Unknown to others, lavender is an herb and not just a garden plant.
Also known as Lavandula, lavender is a genus in the large family of flowering plants, Lamiaceae.
It is native to Cape Verde and the Canary Islands. Moreover, it is also abundant in Europe to northern and eastern Africa, the Mediterranean, and southwest Asia, and southeast India.
Its uses range from being manufactured commercially for most essential oils, used as culinary herbs, or for gardening or landscaping purposes.
Moreover, it is also used in traditional medicine and cosmetics, although there are no critical studies that show relevant results for its efficacy in treating diseases.
Lavender has prominent and diverse leaf shapes, depending on the species. Hence, you can see some commonly cultivated species such as pinnately toothed, pinnate, or multiple pinnate and dissected.
This plant also has prominent fine hairs or indumentum, which normally is the source of essential oils.
Lavender flowers are usually seen in whorls and spikes at the foliage. Its colors vary from one species to another. Some are blue, violet, lilac, blackish-purple, or yellowish.
Lavender is one of the most known plants with medicinal values.
It helps alleviate depression, sleeplessness, stress, and headaches while also being occasionally used for skin problems and rashes, joint pains, and sprains.
Here are some of its other medical uses.
Menstrual cramps, commonly known as dysmenorrhea, are a painful discomfort felt by most women during their period. Surprisingly, lavender reduces this pain either by direct application or inhaling lavender oil for the first three days of menstruation.
Lavender helps in alleviating pain after surgery. For example, based on some research, inhaling lavender essence while receiving pain killers intravenously can help reduce pain in women after a C-section.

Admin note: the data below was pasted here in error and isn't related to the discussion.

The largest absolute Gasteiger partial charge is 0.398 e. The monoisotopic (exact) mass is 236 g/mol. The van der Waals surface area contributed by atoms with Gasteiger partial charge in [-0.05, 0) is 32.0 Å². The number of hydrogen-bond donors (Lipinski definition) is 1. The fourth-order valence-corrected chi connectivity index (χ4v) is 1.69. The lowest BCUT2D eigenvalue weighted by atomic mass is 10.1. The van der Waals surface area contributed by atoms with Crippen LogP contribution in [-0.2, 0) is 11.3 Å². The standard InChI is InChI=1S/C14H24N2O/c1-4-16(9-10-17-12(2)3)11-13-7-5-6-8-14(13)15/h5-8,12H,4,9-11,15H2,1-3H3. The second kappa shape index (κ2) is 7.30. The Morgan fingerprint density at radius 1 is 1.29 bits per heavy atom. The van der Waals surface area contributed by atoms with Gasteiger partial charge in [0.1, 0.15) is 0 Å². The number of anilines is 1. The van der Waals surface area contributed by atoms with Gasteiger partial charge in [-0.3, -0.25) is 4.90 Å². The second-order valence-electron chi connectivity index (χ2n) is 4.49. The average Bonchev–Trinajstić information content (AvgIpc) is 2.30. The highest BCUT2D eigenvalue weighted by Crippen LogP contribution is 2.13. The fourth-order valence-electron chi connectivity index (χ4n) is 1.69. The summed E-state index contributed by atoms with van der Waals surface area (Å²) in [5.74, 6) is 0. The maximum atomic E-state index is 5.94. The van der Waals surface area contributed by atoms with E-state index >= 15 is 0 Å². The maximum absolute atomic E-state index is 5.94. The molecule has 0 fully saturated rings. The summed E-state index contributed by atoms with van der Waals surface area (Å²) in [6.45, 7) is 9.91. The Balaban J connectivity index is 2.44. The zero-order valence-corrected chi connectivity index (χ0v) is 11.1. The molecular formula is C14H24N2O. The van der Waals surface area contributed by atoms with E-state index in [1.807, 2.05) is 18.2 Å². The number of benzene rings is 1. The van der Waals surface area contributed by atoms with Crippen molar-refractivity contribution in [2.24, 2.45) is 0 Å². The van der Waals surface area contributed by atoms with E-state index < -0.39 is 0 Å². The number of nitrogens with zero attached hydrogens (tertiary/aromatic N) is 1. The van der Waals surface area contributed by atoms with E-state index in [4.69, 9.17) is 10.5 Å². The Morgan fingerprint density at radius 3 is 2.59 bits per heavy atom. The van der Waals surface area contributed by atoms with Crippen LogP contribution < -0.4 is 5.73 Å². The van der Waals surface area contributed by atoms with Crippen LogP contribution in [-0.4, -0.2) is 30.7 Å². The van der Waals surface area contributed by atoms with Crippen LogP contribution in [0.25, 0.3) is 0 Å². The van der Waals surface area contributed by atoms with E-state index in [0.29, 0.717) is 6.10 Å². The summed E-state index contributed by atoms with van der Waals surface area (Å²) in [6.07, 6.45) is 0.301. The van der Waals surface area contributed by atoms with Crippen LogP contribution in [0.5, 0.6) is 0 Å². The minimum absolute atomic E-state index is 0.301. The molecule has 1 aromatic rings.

Some research shows that taking a specific type of lavender oil supplement by mouth might improve anxiety. On the other hand, lavender aromatherapy may improve symptoms in some people with depression.
If you are suffering from insomnia, lavender may be the answer. Most practitioners of traditional medicine recommended it for people suffering from insomnia or other sleep disorders.
Topical use of lavender oil might help to treat alopecia aerate or visible hair patches. For the skin, it can help heal eczema, acne, sunburns, and diaper rash.
According to the National Cancer InstituteTrusted Source, aromatherapy can help patients manage the side effects of cancer treatment. Smell receptors send messages to the brain that can affect mood. Aromatherapy may also help adults who suffer from dementia.
While many people swear by its aromatic healing powers, the scientific community is not so sure. Many of the tests conducted around lavender have had conflicting results.